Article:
- Identifying areas of concern: listening to your provider team will help you identify and target areas in your current system that can cause defects.
- Partnering with a technology vendor: after identifying areas of need within your practice, identify a vendor with products to help your meet those needs.
- Usability testing: before fully rolling out new technology, working with your provider staff to determine the ‘fit’ of the technology will improve your adoption.
3. DECREASE COMPLEXITY BY REDUCING THE NUMBER OF STEPS
Considering the care you provide as series of sequential steps helps you and your provider to do a few thing. First, it structures your understanding of your processes. Understanding how your care is provided (1) makes training easier, (2) identifies standards within your care delivery, and (3) yields reproducible processes. Second, armed with this understanding, you can work with your provider team to identify points of redundancy and inefficiency. Looking for areas where your workforce spends the most times will help understand inefficient parts of your process. For instance, are providers spending a significant amount of time entering and reentering information into the electronic health record? Are they spending much time looking for medical supplies? Talking with your team will help you design a more efficient care environment.
4. ENSURE ALL SAFETY INITIATIVES ADDRESS PREVENTION, DETECTION, AND MITIGATION
Ensuring safety can be thought of as a series of three goals: preventing errors from happening, detecting errors, and mitigating the consequences of errors when they occur. Each of these must be accounted for when implementing safety initiatives.
- Prevention: making use of the steps identified within this document will help prevent errors as well as working to keep your team aware of any changes in policy or practice components.
- Detection: developing a culture that allows for mistakes to easily be reported decreases the chances of non-detection and will help detect errors in a timely manner.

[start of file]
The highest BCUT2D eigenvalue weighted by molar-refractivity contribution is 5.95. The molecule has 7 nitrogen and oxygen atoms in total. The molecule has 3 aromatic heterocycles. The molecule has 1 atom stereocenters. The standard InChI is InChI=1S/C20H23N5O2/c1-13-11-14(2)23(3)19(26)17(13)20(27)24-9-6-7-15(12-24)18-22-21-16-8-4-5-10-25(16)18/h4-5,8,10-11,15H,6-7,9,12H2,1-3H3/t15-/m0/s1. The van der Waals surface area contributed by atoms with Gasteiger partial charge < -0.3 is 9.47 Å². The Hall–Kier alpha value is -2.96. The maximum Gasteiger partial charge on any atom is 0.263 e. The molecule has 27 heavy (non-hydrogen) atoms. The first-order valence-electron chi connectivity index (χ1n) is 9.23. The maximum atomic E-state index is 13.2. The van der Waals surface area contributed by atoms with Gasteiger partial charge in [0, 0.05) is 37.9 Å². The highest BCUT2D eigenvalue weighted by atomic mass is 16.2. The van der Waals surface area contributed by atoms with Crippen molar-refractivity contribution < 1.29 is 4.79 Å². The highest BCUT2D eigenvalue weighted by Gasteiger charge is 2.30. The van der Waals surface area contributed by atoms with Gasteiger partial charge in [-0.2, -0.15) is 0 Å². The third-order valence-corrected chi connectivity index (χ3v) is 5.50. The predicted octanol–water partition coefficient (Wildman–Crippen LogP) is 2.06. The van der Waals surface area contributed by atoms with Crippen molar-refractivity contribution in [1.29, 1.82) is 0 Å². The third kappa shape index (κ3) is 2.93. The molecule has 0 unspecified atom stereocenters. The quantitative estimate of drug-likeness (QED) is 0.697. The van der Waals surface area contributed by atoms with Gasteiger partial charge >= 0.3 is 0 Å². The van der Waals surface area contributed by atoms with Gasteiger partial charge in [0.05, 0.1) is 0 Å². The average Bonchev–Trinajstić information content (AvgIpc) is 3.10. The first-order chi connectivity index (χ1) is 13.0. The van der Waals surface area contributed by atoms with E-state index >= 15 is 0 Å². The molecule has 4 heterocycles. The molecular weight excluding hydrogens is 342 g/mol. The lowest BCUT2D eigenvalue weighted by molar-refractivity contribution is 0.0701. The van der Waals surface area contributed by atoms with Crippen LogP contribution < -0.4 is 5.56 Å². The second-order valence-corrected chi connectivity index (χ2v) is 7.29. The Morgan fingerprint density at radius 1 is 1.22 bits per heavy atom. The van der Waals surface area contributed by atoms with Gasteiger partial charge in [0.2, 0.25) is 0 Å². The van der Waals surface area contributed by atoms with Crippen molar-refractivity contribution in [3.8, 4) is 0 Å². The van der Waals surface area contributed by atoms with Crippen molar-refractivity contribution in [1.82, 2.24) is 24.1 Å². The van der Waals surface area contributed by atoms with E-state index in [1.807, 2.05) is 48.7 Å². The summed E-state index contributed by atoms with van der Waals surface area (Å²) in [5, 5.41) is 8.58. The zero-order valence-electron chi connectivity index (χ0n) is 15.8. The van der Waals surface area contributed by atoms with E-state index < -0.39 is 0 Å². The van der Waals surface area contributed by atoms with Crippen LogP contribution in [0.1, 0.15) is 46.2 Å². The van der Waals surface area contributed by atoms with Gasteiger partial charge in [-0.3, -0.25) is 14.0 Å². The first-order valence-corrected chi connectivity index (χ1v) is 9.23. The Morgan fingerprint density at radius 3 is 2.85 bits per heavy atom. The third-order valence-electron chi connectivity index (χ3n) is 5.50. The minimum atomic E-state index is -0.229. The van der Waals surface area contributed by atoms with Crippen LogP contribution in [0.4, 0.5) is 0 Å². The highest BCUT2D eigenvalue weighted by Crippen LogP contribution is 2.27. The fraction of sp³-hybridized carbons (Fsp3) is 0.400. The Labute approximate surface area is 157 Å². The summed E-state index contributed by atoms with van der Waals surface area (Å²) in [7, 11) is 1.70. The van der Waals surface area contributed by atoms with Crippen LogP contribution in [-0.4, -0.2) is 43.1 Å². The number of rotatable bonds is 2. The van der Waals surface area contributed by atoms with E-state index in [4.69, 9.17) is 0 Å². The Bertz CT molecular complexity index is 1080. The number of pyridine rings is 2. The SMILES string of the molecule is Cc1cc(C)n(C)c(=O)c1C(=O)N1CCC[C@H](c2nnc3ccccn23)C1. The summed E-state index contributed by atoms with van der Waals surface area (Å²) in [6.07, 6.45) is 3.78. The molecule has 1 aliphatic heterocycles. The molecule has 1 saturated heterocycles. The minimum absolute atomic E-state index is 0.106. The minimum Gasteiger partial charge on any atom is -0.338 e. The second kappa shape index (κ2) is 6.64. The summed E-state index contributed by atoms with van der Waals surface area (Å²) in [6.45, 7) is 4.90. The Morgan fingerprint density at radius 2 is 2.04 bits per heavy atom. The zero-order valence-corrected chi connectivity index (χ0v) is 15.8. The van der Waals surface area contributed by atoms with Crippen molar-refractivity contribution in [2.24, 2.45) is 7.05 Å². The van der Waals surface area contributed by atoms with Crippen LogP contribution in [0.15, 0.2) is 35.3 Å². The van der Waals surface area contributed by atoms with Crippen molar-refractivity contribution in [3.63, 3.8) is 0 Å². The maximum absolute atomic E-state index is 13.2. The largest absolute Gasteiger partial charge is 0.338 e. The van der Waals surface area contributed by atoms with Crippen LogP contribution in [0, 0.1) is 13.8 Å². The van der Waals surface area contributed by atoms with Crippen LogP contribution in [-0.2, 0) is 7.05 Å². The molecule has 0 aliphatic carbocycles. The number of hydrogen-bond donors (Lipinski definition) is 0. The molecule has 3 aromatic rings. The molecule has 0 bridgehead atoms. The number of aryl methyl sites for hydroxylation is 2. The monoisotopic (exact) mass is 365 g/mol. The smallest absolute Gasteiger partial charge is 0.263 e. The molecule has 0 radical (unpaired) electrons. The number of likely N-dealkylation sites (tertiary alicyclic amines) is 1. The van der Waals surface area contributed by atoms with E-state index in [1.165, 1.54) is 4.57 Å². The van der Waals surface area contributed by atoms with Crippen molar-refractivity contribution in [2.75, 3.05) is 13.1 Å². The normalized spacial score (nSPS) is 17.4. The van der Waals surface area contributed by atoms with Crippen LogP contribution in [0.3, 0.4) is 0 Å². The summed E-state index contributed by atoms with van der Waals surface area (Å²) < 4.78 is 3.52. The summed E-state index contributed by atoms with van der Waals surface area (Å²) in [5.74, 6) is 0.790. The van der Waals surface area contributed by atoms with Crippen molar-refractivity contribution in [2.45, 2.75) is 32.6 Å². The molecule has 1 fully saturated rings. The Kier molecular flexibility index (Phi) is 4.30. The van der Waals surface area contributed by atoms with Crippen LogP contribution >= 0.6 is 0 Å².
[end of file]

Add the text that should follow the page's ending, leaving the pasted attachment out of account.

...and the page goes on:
- Mitigation: ensuring that errors that do occur have contingency plans and are limited in severity is crucial for any healthcare setting. This step requires the creation (and constant revision) of not only contingency plans but also trainings that keep your workforce aware and up to date with current standards.
Detailed analysis: https://catalyst.nejm.org/what-is-risk-management-in-healthcare/
5. STANDARDIZE PROCESS, TOOLS, TECHNOLOGY AND EQUIPMENT
Standardizing different aspects of your care will increase your team’s comfort with those aspects. A few examples of this include, determining a consistent patient intake procedure, using the same computer system at each workstation, or designing patient rooms with the same furniture. Some resources that will help you with this can be found at: https://www.pressganey.com/blog/standardization-of-the-health-care-environment and http://www.ihi.org/resources/Pages/Changes/StandardizeRoomsEquipmentPatientFlowandInformationFlow.aspx.
6. LABEL MEDICATIONS AND SOLUTIONS CLEARLY FOR EACH INDIVIDUAL DOSE, INCLUDING BOTH GENERIC AND TRADE NAMES
An easy step that when combined with (7) reduces errors in medication and ensure the right type and quantity of medication is given to the right patient.
7. USE BAR CODING
A relatively old, simple, and ubiquitous technology can work to manage stock medication and clinical supplies and to keep track of patients and lab specimens and surgical instrumentation. Barcoding is one of the easiest steps that can be adopted to efficiently manage your practice. A detailed approach to adopting barcoding for medication is given by the Agency for Healthcare Research and Quality at https://healthit.ahrq.gov/ahrq-funded-projects/emerging-lessons/bar-coded-medication-administration.
8. MAKE THINGS DIFFICULT THAT SHOULD BE DIFFICULT
Healthcare is difficult; each year billions of dollars and man hours are poured into care, and in many ways that’s a good thing. Making processes intensive requires users to engage with them. When reforming your practice, simplification is important and necessary, but oversimplifying can increase error rates by making human tasks automatic and therefore thoughtless. Some tasks should require extensive provider engagement and cannot be automated, an example of this might be the changing an IV bag to ensure all connections are properly in place. Not everything can or should be optimized for time or workload efficiency, instead the imperative is to carefully recognize the aspects of your practice that will require time and energy and plan accordingly around those.